i've said it before, and i'll say it again (though i'm still not sure why i say it): i don't mind struggling with books, so much: the first 6 pages of "the sound & the fury" is about the most difficult reading i've ever done, and i've got more out of that book than almost any other. FW is undeniably fiendishly difficult to read; Ulysses i didn't find difficult as such - though it isn't eeasy - it's more that i never really got to the stage of feeling rewarded for persevering with it (and i've made it to about page 300-something twice now)
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Re: James Joyce

Post by Bobby Who? » Thu Jul 31, 2008 6:33 pm

Eleanor Bobby McGees & Becca Bobby McGees (The saxophone player) have both read it and WORSE they seem to understand what it's all about....and discuss it regularly!!!!

"It's amazing as an experiment....some of it's good, but it's not a very good novel"
That's her (First class honours...top of the class) opinion on it!!!

Me, I thought it needed some aliens and a good car chase!
(I read the PASS NOTES & BEGINNERS GUIDE TO....)

There was a long period in my life when I was starting to believe that there was NO-ONE in the whole world who had ever actually read it!

I got a good we glimpse into how it should be read when I saw the mad Irish singer Jinx Lennon...anyone know him?
Teaching the obvious to the idiots.

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Re: James Joyce

Post by postalblue » Thu Jul 31, 2008 6:46 pm

JohaN wrote: i've said it before, and i'll say it again (though i'm still not sure why i say it): i don't mind struggling with books, so much: the first 6 pages of "the sound & the fury" is about the most difficult reading i've ever done, and i've got more out of that book than almost any other. FW is undeniably fiendishly difficult to read; Ulysses i didn't find difficult as such - though it isn't eeasy - it's more that i never really got to the stage of feeling rewarded for persevering with it (and i've made it to about page 300-something twice now)
Ooh, I love Faulkner.
There are some snippets of audio floating around the internet with Joyce reading aloud some bits of Finnegans Wake.
Here's one: http://media.salon.com/mp3s/joyce1.mp3

And here you can hear him reading Anna Livia Plurabelle: http://ubu.artmob.ca/sound/joyce_james/ ... abelle.mp3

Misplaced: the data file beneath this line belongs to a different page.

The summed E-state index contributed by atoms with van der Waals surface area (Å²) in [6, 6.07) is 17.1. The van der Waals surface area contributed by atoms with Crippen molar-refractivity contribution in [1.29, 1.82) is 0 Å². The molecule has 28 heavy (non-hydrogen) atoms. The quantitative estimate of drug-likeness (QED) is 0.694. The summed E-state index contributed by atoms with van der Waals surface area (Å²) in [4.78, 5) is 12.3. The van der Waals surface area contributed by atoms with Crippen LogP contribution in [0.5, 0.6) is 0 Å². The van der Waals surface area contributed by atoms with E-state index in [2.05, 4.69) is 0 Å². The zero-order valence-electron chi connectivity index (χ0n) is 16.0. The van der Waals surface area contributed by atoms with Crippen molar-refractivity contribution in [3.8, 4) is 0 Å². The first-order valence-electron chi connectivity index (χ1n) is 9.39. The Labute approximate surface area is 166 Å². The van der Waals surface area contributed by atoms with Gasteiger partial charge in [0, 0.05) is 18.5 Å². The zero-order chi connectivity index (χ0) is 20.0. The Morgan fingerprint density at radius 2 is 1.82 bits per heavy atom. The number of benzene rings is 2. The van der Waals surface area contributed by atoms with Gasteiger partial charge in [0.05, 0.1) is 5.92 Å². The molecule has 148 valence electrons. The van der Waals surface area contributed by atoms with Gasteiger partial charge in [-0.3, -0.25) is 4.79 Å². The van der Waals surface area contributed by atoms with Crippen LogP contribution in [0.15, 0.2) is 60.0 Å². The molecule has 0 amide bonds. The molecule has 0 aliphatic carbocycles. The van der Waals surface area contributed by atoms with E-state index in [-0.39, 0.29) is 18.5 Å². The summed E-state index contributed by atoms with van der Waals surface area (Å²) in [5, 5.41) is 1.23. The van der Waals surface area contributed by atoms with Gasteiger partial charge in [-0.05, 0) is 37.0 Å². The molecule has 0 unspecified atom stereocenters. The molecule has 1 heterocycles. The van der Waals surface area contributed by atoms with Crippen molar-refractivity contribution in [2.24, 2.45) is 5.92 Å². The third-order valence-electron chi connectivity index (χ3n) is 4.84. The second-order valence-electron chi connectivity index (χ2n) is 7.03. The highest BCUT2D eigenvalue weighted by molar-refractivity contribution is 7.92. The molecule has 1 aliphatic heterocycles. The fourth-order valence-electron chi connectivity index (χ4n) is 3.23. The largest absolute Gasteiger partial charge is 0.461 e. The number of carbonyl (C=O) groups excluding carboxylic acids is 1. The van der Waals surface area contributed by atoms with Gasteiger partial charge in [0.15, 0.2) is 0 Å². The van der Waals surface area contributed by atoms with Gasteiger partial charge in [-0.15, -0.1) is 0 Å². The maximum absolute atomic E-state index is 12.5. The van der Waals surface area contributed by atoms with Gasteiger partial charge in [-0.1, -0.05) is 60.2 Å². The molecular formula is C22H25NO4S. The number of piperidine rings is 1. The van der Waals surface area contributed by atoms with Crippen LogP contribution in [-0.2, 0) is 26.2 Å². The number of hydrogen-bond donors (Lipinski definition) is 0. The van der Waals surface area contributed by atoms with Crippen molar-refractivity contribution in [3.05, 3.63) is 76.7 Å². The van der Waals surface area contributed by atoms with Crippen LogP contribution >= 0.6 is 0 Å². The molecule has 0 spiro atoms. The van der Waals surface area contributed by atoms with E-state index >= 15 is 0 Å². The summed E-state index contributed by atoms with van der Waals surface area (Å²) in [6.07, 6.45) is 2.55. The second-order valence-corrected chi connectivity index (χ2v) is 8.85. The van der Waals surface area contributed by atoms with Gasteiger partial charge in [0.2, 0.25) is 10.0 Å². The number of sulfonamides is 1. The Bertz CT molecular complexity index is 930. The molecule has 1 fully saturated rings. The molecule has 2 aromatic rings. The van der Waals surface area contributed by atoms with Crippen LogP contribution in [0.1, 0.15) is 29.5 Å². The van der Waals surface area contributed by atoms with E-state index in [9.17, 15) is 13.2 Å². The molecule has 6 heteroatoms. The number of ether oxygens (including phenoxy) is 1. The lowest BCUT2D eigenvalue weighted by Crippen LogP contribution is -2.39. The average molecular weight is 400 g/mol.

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Re: James Joyce

Post by 13strongmonsters » Fri Aug 29, 2008 2:10 pm

I've read it twice all the way through - once because I had to for my 20th Century Irish Literature course, and once because I wrote my dissertation about it (well, about Ulysses and some Irish poetry).

The first time I had to read it in a week, so I was reading about 100 pages a day for seven days, which puts you in a rather strange state of mind.

But enough about the feat of actually reading it (it wasn't that hard - the hardest part was all the obscure Irish political references), what did people actually enjoy in it?

I loved Molly Malone's section, obviously - I was genuinely scandalised! I like the scene when he's wandering the streets (drunk?) and all of these mythical archetypes and personal/political ghosts keep appearing, too.

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Re: James Joyce

Post by morning chorus » Mon Oct 19, 2009 3:24 pm

Liv wrote:Joyce is a bit like Beckett, in that they both have this really intimidating, off-putting reputation, but if you can ignore that and just read them the way you would anything else, they're both fucking funny.
this is 100% correct - well said... however, beckett is my preference...

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Re: James Joyce

Post by Carys » Mon Oct 19, 2009 8:09 pm

FEEDBACK FROM JAMES JOYCE'S SUBMISSION OF ULYSSES TO HIS CREATIVE- WRITING WORKSHOP by Teddy Wayne wrote:
Show us how these characters process memory, language, abstractions, and the urban landscape through stream of consciousness, don't just tell us.

More commas, please.

Unclear where and when this is set.

Caught some allusions to The Odyssey. Nice.

Think you accidentally stapled in something from your playwriting workshop for Ch. 15.

"History is a nightmare from which I am trying to awake." So true.

Everything Buck said had me LOL—hilarious character! Where do you come up with this stuff?

Kick-ass work, JJ, but way too long. Have you considered turning this into a short-short?

Noticed schematic chapter variations in literary technique, bodily organ, artistic subject, color, and symbol—really complex stuff. It's obvious you spent a while on this one.

I normally appreciate your extravagant wordsmithing, but got the sense here that you wore out the Shift+F7 keys (i.e., thesaurus). "Honorificabilitudinitatibus"? What, are you trying to impress that girl Nora?
More at: http://www.mcsweeneys.net/2006/5/9wayne.html

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Re: James Joyce

Post by Damian » Mon Oct 19, 2009 10:31 pm

Heh that's excellent.

Honorificabilitudinitatibus is a fantastic word. Is it Shakespearian? I think it is.

I've read Ulysses once, the first time I started I didn't get past the second chapter. The second time I finished it. It's wonderful. All the different combinations of style and such, and the humour (when I get it) can be deliciously crass or wonderful subtle. I like that altercation in the pub between Bloom and some man (I've forgotten his name, if he ever had one) "Your God was a Jew"

That whole stream of conciousness part with Dedalus echoing the sound of waves in his head is delightful.

That said I don't think I'll ever enjoy it as it's meant. There's just so much meaning in it that's of it's time or jokes that I will never get. To quote this website http://home.wlv.ac.uk/~fa1871/joynote.html. "however, there is also a plethora of misrepresented facts and red-herrings in the narrative which, if you live long enough to research them, are very funny"

I never really had a copy of the book with chapter titles, though these seem de rigeour when one reads notes/explanations on part of the book.

Anyway yeah, I enjoyed it. Perfer Dubliners though, lighter. The Dead obviously is beyond special. I know some people who think Joyce was all style over substance, deliberately writing obtusely, controversially or just oddly for acclaim. That's totally wrong, Dubliners shows that.

Finnegans Wake I've never read, I will though.